from the not-that-they-use-their-heads-much-anyway dept.
Hugh Pickens writes "According to Business Week, the traffic accident that left U.S. Commerce Secretary John Bryson unconscious and alone in his bashed-up Lexus on June 9 raises questions about why the 10th official in line to succeed the president was left so vulnerable. It also highlights potential gaps in security for senior U.S. government officials, who receive varying levels of protection. 'They lost track of him,' says James Carafano, a terrorism scholar at the Heritage Foundation. 'Post 9/11, that's a bit of a head scratcher.' Defense Secretary Leon Panetta and Secretary of State Hillary Clinton, who are high in the line of succession and have national-security responsibilities, are provided protection 24 hours a day, seven days a week, but other federal officials, even in cabinet-level positions or other top posts, often travel without the security details that even a big-city mayor or state governor would be provided. Threats to cabinet-level officials aren't overblown, says Norman Ornstein, a congressional scholar at the American Enterprise Institute, who has urged that the government revamp its succession plans and says a nuclear bomb hidden in a suitcase detonated in Washington could leave a headless government. 'The lack of interest in continuity may stem from the same reasons some smart people refuse to create wills, even though failure to do so leaves behind horrific messes for their loved ones,' writes Ornstein. 'Yet the threat is real. Our leaders' failure to establish plans to ensure that our Constitution survives is irresponsible.'"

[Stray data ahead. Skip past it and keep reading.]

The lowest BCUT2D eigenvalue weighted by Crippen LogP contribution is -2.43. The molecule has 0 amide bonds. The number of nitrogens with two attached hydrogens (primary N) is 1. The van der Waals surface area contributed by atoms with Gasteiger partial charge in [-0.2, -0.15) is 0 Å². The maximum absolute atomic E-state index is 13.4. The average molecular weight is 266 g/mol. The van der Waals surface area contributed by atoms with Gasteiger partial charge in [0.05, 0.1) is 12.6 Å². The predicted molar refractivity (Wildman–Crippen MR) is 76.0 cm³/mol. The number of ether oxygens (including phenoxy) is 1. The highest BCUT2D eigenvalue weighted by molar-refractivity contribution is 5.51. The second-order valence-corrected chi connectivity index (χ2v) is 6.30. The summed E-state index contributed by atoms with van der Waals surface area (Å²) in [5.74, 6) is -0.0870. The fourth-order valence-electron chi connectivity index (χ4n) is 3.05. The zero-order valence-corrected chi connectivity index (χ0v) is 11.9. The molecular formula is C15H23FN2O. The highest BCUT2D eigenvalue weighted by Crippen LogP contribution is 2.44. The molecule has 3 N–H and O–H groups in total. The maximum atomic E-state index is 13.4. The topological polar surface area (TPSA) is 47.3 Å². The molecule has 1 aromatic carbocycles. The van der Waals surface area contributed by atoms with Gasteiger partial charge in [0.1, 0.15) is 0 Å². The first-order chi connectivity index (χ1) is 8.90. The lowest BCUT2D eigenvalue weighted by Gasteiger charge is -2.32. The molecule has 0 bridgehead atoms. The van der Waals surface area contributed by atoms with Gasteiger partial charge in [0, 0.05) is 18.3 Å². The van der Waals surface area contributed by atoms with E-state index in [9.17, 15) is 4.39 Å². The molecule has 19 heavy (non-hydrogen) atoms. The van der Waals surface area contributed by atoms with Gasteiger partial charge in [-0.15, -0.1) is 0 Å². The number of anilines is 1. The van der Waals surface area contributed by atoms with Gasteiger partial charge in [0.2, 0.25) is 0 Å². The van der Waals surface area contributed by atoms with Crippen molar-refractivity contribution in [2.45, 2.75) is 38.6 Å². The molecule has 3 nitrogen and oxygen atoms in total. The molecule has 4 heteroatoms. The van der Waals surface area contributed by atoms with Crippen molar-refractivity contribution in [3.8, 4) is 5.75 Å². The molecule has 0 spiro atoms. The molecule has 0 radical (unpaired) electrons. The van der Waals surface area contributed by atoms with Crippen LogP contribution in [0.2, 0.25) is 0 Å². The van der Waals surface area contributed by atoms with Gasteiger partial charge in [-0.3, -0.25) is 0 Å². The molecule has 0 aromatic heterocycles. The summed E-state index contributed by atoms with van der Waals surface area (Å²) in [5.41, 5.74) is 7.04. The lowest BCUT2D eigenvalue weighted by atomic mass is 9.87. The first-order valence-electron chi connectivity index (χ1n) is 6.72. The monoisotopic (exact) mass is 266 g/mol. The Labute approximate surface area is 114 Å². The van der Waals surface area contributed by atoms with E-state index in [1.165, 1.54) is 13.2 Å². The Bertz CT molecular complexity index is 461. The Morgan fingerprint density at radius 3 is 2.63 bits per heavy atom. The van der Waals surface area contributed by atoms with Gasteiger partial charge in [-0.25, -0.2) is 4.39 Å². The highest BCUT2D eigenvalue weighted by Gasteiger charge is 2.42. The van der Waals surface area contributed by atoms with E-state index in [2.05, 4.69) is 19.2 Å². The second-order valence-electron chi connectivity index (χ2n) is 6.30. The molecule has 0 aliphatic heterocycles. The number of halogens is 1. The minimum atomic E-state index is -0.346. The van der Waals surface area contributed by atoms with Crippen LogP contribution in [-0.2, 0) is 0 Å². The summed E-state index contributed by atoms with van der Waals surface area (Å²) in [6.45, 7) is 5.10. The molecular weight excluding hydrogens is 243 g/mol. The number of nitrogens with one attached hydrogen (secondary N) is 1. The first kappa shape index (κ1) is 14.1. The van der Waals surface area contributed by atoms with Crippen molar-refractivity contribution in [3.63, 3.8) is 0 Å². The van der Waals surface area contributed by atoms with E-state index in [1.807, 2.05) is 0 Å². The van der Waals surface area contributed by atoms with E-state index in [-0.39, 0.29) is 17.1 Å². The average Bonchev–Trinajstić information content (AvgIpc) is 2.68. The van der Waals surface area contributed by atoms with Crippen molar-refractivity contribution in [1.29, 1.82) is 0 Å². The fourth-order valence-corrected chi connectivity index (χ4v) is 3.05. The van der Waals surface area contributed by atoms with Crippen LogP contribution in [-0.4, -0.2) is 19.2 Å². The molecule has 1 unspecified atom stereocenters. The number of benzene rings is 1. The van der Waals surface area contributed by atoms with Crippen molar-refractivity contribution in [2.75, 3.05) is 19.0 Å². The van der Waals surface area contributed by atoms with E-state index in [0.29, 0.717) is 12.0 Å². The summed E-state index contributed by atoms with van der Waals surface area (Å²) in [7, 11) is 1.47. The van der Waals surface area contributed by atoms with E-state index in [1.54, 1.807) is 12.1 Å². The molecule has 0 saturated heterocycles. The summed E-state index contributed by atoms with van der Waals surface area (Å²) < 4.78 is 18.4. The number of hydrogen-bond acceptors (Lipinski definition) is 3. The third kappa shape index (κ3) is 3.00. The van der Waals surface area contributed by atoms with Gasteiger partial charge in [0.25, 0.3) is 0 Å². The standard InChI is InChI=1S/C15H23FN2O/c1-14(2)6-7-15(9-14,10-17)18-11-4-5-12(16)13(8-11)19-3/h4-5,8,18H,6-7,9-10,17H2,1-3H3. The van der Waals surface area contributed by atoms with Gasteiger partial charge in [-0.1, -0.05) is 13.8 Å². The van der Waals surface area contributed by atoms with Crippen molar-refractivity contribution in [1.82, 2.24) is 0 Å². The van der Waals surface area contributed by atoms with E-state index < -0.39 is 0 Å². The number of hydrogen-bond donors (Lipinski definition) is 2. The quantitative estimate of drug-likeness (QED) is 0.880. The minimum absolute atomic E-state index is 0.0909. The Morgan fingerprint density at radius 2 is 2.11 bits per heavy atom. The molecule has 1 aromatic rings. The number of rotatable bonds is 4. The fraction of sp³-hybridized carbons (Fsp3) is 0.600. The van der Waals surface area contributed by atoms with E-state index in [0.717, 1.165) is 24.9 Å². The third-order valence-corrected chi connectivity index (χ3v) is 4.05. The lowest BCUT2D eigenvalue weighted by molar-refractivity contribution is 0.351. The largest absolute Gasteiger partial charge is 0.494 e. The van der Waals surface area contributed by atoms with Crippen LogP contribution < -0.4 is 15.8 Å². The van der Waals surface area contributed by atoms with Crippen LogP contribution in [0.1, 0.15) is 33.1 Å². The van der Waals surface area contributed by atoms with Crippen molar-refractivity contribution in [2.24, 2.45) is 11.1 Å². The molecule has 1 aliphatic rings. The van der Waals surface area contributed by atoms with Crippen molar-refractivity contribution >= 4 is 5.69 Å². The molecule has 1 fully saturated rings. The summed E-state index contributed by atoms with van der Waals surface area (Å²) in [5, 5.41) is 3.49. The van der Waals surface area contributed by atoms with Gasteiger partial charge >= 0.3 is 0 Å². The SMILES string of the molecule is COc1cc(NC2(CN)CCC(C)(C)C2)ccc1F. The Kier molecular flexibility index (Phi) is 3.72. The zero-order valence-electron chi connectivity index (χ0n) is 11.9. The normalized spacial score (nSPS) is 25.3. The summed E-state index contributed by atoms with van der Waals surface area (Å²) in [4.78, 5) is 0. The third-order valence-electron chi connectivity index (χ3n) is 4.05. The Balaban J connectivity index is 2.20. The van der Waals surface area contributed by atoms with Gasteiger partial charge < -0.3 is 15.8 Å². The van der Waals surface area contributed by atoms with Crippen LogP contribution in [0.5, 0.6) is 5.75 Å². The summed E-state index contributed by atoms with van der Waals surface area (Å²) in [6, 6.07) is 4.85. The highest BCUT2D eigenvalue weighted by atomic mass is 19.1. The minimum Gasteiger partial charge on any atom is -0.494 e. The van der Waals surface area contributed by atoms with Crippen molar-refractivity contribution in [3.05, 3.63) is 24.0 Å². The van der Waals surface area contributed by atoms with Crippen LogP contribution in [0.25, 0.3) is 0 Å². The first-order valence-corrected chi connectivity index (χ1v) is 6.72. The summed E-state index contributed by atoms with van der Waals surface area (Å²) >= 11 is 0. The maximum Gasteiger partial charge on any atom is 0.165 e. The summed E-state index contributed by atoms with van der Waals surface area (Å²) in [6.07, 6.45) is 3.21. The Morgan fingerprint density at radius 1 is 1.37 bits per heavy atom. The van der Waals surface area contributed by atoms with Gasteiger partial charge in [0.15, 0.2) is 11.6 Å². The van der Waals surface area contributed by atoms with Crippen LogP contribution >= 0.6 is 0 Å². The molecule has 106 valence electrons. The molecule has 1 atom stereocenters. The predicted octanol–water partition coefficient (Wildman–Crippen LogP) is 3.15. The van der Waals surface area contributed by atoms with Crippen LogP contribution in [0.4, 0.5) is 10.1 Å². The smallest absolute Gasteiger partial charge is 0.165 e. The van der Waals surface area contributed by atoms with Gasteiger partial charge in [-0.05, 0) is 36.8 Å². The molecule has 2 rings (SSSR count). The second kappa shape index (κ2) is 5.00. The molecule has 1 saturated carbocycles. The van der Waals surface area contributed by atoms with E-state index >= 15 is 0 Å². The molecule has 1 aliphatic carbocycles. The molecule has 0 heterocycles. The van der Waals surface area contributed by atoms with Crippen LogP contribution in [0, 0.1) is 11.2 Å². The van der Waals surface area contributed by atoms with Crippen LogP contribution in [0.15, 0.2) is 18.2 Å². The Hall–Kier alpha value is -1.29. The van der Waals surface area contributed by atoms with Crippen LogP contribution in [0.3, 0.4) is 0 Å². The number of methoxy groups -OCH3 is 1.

The best book on programming for the layman is "Alice in Wonderland";
but that's because it's the best book on anything for the layman.